FIGS. 4 and 5 illustrate one possible actuation protocol for creating a display frame on the 3×3 array of FIG. 2. FIG. 4 illustrates a possible set of column and row voltage levels that may be used for pixels exhibiting the hysteresis curves of FIG. 3. In the FIG. 4 embodiment, actuating a pixel involves setting the appropriate column to −Vbias, and the appropriate row to +ΔV, which may correspond to −5 volts and +5 volts respectively Releasing the pixel is accomplished by setting the appropriate column to +Vbias, and the appropriate row to the same +ΔV, producing a zero volt potential difference across the pixel. In those rows where the row voltage is held at zero volts, the pixels are stable in whatever state they were originally in, regardless of whether the column is at +Vbias, or −Vbias.

FIG. 5B is a timing diagram showing a series of row and column signals applied to the 3×3 array of FIG. 2 which will result in the display arrangement illustrated in FIG. 5A, where actuated pixels are non-reflective. Prior to writing the frame illustrated in FIG. 5A, the pixels can be in any state, and in this example, all the rows are at 0 volts, and all the columns are at +5 volts. With these applied voltages, all pixels are stable in their existing actuated or released states.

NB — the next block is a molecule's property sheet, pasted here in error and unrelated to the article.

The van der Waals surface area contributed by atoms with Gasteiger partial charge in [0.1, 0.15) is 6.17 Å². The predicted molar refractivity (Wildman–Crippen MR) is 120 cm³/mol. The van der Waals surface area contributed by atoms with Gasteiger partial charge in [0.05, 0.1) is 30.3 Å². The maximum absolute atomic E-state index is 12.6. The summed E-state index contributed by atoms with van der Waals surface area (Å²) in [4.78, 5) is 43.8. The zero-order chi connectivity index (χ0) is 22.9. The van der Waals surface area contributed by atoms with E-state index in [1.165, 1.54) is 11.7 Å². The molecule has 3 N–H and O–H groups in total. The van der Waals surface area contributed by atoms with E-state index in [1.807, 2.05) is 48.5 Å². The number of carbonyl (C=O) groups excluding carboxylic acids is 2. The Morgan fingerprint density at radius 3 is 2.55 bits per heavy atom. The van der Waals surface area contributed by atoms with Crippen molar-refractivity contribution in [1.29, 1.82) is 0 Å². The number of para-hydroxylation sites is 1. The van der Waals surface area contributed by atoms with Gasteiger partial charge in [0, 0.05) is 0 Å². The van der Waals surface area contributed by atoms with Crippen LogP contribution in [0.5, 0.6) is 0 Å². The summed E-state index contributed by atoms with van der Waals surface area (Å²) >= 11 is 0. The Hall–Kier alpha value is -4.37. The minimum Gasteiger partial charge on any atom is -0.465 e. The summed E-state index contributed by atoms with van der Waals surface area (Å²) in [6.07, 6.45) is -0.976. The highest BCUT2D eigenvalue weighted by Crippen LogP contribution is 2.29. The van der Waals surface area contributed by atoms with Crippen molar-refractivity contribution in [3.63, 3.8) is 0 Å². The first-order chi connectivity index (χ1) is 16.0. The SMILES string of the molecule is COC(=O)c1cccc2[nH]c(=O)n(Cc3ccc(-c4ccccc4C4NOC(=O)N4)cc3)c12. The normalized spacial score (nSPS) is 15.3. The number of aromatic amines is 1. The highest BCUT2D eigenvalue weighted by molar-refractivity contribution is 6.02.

In the FIG. 5A frame, pixels (1,1), (1,2), (2,2), (3,2) and (3,3) are actuated. To accomplish this, during a “line time” for row 1, columns 1 and 2 are set to −5 volts, and column 3 is set to +5 volts. This does not change the state of any pixels, because all the pixels remain in the 3-7 volt stability window. Row 1 is then strobed with a pulse that goes from 0, up to 5 volts, and back to zero. This actuates the (1,1) and (1,2) pixels and releases the (1,3) pixel. No other pixels in the array are affected. To set row 2 as desired, column 2 is set to −5 volts, and columns 1 and 3 are set to +5 volts. The same strobe applied to row 2 will then actuate pixel (2,2) and release pixels (2,1) and (2,3). Again, no other pixels of the array are affected. Row 3 is similarly set by setting columns 2 and 3 to −5 volts, and column 1 to +5 volts. The row 3 strobe sets the row 3 pixels as shown in FIG. 5A. After writing the frame, the row potentials are zero, and the column potentials can remain at either +5 or −5 volts, and the display is then stable in the arrangement of FIG. 5A. It will be appreciated that the same procedure can be employed for arrays of dozens or hundreds of rows and columns. It will also be appreciated that the timing, sequence, and levels of voltages used to perform row and column actuation can be varied widely within the general principles outlined above, and the above example is exemplary only, and any actuation voltage method can be used with the present invention. For example, it will be appreciated that the array elements may be driven with voltages that are shifted from the circuit common voltage of the array driving circuit such that the row might go from 6.2 to 6.2V+Vbias and similarly the column would switch from a low voltage e.g. 1V to 1V+2*Vbias. In this embodiment, the release voltage may be slightly different from zero volts. It can be as large as a couple of volts but is typically less than one volt.